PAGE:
The COVID-19 epidemic has caused a public health crisis, placing great pressure on the health care system. Hospitals and medical facilities face overcrowding and shortages of medical resources. Social restrictions, listed as social distancing, lockdowns and travel bans, have caused isolation and limited social activity. This has an impact on the psychological situation, causes stress and affects social connection.

In terms of education, COVID-19 has closed thousands of schools globally, causing disruptions in the education system. The transition to online and distance learning has created challenges for students, teachers and parents. In addition, social restrictions and economic difficulties have created a favorable environment for crime and domestic violence. Loneliness and pressure from the epidemic situation can lead to an increase in law violations and domestic violence. In addition, the COVID-19 epidemic causes serious psychological impacts, including anxiety, stress, depression and psychological distress. It is the anxiety regarding health, the economy and the future that has affected the psychological state and mental health of a lot of people.

Social policy responses in the United States, India and Germany towards the COVID-19 pandemic


When the COVID-19 pandemic occurred, the federal government dominated social policy because the states lacked the financial resources to apply large social policy responses. The federal government authorized more than $2 trillion as additional spending to respond to the pandemic only in March and April 2020, accounting for approximately 10% of GDP (Anderson et al., 2020). Expenditure components include subsidies for individuals of 1,200 USD/adult and 500 USD/child in addition to a huge increase in insurance benefits for the unemployed.

In addition to expanding support for businesses, the US government applies a short-term employment support program, in which businesses can receive loans equivalent to grants to pay non-working employees (Paycheck Protection Program). As a result, during this period, although the United States experienced the largest increase in unemployment in recorded history (a 14% increase only in April 2020), the poverty rate decreased significantly by 21% (Han et al., 2020).

In August and September, 2020, the fact that the most important of these temporary support packages expired increases the pressure on non-medical interventions when people and businesses lost their fund support (Rocco et al., 2020). This story comes from the initial assumption of policymakers that the federal government will effectively control the COVID-19 pandemic and the country will return to normal economic life in the fall of 2020.

Nevertheless, this is a wrong assumption as the COVID-19 epidemic continues to rage strongly. This failure to innovate social policy responses to the spreading virus situation leaves the United States facing a dire fall of 2020 and an economic recession. As the epidemic kept on spreading, the activity levels in the sectors of the economy fell as people stayed away from bars, restaurants, retail and tourism. By October 2020, the United States was locked in a debate regarding the effectiveness of non-medical interventions listed as business closures, travel restrictions, or wearing masks. The White House chief of staff had to admit that they would not be able to control the pandemic, the public health infrastructure was largely overwhelmed and the economy fell into recession (Cole, 2020).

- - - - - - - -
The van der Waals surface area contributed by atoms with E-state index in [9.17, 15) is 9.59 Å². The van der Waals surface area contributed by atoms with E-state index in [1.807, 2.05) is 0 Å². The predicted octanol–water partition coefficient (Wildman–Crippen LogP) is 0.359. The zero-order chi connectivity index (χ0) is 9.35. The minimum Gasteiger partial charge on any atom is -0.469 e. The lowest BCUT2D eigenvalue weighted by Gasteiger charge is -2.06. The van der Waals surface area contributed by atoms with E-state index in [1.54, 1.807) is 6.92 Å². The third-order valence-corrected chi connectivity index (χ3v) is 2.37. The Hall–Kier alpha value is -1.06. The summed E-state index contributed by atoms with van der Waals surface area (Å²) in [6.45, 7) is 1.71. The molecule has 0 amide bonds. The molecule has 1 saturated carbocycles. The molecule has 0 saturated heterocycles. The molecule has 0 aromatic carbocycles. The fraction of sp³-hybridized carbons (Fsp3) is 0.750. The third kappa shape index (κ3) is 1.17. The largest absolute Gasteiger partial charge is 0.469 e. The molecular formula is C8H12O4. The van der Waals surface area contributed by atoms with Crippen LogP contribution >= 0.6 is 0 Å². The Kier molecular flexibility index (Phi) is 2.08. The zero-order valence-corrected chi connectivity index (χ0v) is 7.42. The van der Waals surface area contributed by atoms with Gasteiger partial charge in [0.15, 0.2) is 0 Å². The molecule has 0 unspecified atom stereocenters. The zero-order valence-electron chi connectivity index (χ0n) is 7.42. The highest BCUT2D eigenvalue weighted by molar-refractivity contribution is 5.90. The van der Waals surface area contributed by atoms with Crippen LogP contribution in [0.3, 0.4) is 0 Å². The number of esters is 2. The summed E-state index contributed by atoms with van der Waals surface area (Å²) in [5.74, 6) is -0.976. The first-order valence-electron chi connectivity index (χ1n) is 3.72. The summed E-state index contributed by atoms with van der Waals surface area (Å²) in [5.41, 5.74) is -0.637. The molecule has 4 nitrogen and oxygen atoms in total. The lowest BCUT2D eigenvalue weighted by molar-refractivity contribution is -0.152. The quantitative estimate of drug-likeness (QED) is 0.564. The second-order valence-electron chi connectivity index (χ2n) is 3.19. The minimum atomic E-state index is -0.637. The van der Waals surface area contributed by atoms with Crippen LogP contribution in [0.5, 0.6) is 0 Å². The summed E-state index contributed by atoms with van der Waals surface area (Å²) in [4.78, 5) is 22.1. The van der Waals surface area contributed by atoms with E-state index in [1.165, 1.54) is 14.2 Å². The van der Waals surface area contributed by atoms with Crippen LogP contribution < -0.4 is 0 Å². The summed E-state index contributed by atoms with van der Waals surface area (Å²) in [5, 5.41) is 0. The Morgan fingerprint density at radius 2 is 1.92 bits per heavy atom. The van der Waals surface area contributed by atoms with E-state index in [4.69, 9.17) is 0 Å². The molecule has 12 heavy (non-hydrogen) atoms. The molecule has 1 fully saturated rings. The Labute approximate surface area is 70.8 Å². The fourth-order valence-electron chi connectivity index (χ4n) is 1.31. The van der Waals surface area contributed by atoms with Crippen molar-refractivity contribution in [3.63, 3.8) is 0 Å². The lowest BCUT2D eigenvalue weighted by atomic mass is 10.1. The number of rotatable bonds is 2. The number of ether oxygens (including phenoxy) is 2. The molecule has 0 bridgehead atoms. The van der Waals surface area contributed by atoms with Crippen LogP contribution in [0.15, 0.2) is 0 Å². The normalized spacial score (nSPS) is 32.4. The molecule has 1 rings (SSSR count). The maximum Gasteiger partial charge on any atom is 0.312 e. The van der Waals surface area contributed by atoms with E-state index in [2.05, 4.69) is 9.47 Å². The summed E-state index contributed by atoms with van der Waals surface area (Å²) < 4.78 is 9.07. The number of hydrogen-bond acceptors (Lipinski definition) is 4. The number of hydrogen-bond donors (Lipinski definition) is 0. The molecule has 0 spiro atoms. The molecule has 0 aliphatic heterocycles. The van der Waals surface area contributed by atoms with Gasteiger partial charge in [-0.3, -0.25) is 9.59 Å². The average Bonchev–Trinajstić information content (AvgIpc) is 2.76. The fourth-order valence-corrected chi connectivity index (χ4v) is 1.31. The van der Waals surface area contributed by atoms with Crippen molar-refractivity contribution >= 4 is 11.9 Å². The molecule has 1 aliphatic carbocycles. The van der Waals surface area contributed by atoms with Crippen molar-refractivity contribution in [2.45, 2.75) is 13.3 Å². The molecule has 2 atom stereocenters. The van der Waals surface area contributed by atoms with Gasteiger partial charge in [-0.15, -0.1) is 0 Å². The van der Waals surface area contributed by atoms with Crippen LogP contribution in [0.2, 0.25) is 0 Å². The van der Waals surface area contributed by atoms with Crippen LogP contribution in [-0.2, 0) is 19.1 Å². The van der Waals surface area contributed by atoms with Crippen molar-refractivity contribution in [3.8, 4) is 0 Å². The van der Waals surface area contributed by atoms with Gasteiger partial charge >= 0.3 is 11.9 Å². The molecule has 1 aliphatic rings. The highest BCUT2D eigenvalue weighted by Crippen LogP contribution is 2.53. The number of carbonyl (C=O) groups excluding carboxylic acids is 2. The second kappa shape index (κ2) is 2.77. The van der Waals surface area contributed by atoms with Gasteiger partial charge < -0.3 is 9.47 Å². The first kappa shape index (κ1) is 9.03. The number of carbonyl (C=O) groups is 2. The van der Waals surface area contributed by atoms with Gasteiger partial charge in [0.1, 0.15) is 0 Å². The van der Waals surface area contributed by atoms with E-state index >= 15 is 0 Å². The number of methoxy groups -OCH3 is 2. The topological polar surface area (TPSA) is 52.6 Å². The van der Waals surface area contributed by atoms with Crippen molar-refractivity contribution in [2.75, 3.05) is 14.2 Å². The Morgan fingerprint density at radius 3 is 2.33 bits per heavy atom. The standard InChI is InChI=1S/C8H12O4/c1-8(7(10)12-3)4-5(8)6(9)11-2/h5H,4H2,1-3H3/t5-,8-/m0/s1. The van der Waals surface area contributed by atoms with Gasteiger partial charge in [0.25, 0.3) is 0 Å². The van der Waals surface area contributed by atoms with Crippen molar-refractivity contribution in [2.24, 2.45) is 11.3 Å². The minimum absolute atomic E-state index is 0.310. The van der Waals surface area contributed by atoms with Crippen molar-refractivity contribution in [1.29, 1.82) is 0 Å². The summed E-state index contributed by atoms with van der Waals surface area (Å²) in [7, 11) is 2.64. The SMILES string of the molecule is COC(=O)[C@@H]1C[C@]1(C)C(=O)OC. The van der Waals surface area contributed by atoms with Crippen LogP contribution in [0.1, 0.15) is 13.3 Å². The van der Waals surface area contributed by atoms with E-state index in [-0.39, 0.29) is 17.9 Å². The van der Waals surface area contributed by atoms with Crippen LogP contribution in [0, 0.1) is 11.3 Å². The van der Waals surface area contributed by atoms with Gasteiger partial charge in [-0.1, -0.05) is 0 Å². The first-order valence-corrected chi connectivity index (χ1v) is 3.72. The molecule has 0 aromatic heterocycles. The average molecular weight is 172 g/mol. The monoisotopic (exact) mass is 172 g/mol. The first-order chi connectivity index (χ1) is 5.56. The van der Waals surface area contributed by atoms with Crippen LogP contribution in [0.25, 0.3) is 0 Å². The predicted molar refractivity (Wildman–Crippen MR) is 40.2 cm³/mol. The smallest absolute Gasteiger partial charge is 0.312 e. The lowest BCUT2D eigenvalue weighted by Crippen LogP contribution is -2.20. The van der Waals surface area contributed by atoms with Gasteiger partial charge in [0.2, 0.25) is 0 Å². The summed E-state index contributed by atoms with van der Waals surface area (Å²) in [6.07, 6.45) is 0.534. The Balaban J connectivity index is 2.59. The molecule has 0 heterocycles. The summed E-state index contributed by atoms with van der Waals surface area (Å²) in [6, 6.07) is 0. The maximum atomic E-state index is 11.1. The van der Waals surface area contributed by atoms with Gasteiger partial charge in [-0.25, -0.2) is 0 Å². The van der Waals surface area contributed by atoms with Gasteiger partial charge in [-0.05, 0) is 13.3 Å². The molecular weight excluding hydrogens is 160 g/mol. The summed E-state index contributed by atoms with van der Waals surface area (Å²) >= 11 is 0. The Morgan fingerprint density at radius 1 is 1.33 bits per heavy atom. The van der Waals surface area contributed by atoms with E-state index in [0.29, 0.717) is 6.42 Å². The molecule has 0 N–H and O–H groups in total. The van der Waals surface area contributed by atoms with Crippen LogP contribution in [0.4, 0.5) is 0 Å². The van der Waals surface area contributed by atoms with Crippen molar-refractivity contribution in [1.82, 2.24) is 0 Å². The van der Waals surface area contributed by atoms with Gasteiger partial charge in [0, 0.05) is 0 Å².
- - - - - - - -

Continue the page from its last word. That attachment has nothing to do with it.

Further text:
* India

India, initially, made headlines thanks to its rigorous public health response to the pandemic. However, the federal government failed to coordinate socio-economic priorities compared to those of health upon lifting the nationwide embargo, leaving states responsible for managing and responding to the COVID-19 pandemic.

Social policies have failed to address individuals’ frustrations with limitations in employment and meeting basic needs: food, housing and cash. As a result, the country faces an uncontrolled spread of the disease as well as heavy economic losses. Non-medical interventions listed as business closures, travel restrictions and so on cause serious social consequences, especially for the poor.

Within a week of reopening, the number of infected cases in India increased dramatically. Source of collected photos

One of the major social policy actions, focusing on India, was the stimulus package worth 307 billion USD in March 2020 after the nationwide blockade. Funding of approximately $24 billion is intended to assist all individuals in ensuring access to food and gas. This stimulus package was successful in allowing those receiving financial relief packages to survive for some time in a temporarily frozen economy.